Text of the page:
“I’ve always had Bajas, and I’ll always keep it,” he adds. “I was up at Stanford Hall one year and it was on one of the stands at the autojumble. I looked at it and liked it, but could not commit to it at the time. About six months later I saw it for sale again and said ‘I will have that’.
“It’s an old show car from the period, but because of the nature of the paintwork I’ve been quoted £7,500 for a respray. I can buy three other VWs for that!”
The two Karmann Ghias are both very non-standard, but in very different ways.
Tucked away in the garage is a former show-winning, heavily-customised number in 1974 Porsche Continental Orange, its roof lowered by an inch, with Porsche 911 headlight conversion, smoothed-out swage lines and wings front and rear blended with the light housings.
The interior is entirely custom-built, too, with grey wool upholstery and an Austin Metro dashboard.
“It looked so nice, but I couldn’t fit in it because I’m so tall,” says Simon. “It’s impractical, but I thought ‘I’ve got to have that’ and it then sat in the garage.
“I was thinking about selling it when I started my first shop, but it needed a bit of headlining glueing back in. I had a look, and thought ‘this is not headlining’ and found out it was three inches of body filler inside the roof.
“Me being me, I got a grinder out to see if I fitted in the car. Now I fit in the car, so I’ve got to keep it!”
The second Ghia, a 1960s ex-dragster, was originally bought to compete on the strip.
“I bought it because I’ve got a few fast engines and I was going to toy with drag racing,” says Simon. “I got all the parts and gave it to a mechanic to do. Unfortunately, my experience of people who work on VWs has not been good, and it was never finished.”
The Beetle Woody, imported from San Francisco and featuring a Willys coupe front end, is possibly the car that requires the most work, not least because the entire wood frame needs replacing.
“I want it done in ash, like a Morris Minor,” says Simon. “Time permitting, I can do the rest of it – the welding doesn’t worry me.”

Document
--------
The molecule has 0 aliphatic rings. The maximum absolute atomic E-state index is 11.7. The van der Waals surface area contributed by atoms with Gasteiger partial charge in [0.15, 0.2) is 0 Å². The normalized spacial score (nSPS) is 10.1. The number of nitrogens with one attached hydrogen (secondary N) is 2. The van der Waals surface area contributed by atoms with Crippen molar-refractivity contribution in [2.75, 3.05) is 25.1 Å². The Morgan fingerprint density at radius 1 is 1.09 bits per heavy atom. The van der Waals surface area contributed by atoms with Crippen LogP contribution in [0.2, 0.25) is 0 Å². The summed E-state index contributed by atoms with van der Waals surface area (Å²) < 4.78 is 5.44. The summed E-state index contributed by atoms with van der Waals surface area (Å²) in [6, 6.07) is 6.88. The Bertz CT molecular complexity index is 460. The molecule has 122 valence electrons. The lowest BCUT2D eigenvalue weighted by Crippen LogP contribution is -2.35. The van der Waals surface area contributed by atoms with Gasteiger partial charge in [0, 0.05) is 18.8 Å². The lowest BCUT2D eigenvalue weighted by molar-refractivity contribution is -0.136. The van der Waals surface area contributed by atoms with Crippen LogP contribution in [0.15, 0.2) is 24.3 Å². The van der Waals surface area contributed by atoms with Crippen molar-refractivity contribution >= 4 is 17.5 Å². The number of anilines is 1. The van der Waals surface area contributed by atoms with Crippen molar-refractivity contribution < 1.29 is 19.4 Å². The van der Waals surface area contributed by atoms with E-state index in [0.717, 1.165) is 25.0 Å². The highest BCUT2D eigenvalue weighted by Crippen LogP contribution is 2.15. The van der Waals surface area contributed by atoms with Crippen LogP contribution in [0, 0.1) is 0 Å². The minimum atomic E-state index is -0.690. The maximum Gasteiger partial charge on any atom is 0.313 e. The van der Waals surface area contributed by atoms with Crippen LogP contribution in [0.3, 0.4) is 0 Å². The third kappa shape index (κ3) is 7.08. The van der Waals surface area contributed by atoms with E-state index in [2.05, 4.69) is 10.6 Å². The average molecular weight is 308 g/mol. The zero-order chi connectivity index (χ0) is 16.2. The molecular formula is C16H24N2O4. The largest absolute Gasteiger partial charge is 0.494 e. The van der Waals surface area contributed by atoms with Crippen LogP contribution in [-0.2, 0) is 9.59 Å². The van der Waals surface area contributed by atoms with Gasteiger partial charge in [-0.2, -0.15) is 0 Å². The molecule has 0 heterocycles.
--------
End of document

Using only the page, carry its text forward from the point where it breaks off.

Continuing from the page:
A bay window double crew cab pickup, in which Simon picked up his daughter from hospital when she was born, lurks under a tarpaulin, another awaiting restoration.
Parked in front of it is a more tidy-looking T25, found while searching for a donor vehicle with a sliding door.
“I was looking for a door for the Mystery Machine I had, but it was far too good to take the door off,” says Simon, who bought it anyway.
“The bloke worked for Porsche body shop and had just resprayed it. He threw in some AMG Mercedes alloy wheels for £150, and I said ‘what else have you got?’
“He had a half-restored monkey bike so I said ‘I will have that as well, put it in’. My daughter’s got her eye on that one.”
Simon has since sold his camper Mystery Machine, much to the annoyance of Fern, who now wants her dad to turn the stretch bay window – another smothered under covers – into a replacement.
The camper, stretched by the width of a sliding door, was originally a rat look in matt black with white vinyl flames down the sides.
But, having completed a partial restoration, Simon entrusted it to a third party to complete.
“I’d done all bar a foot and a half of the roof gutters, and told him not to touch the roof, but he ended up taking it off!” he says.
“So now I’m potentially looking for a new roof. I keep thinking about doing a monster crewcab pick up, and then I wouldn’t have to find a roof…”
Finally, there’s the Mexican Beetle, the current daily driver and – being the newest – by far the most civilised of Simon’s cars, with its 1600cc fuel injected engine and working heater.
“It’s lovely to drive on a motorway and sit at 70mph, and still have a bit for over-taking,” he says. “I was trawling through eBay and saw it with no bids on. I couldn’t see why, given the condition it’s in and that it’s only done 30,000 miles. I got it for a silly price.”
With an adult lifetime owning almost exclusively VWs of a certain age, it’s inevitable that things haven’t always gone smoothly on the road.
“The worst journey I ever had was coming back from a show in Maidstone, one of my most local shows,” says Simon. “It took me seven and a half hours to get the 40-odd miles back.
“I had problems with the fuel pump. Every time I called the AA it would start working again, then I’d go one-and-a-half miles down the road and it would stop again. It did that all the way home.
“Another time, I was in the Dartford Tunnel on the way back from Bug Jam when I hit a massive pothole and split the side of my tyre. I came in and waited for recovery, because I didn’t have a spare, which took three hours.”
Occasional hiccups aside, Simon is never more at home than behind the wheel of a VW.
“I’ve always found a VW is the best way to destress yourself, just go out and have a little drive,” he says.
“I can’t really give a reason why I love them. I am just obsessed I suppose.”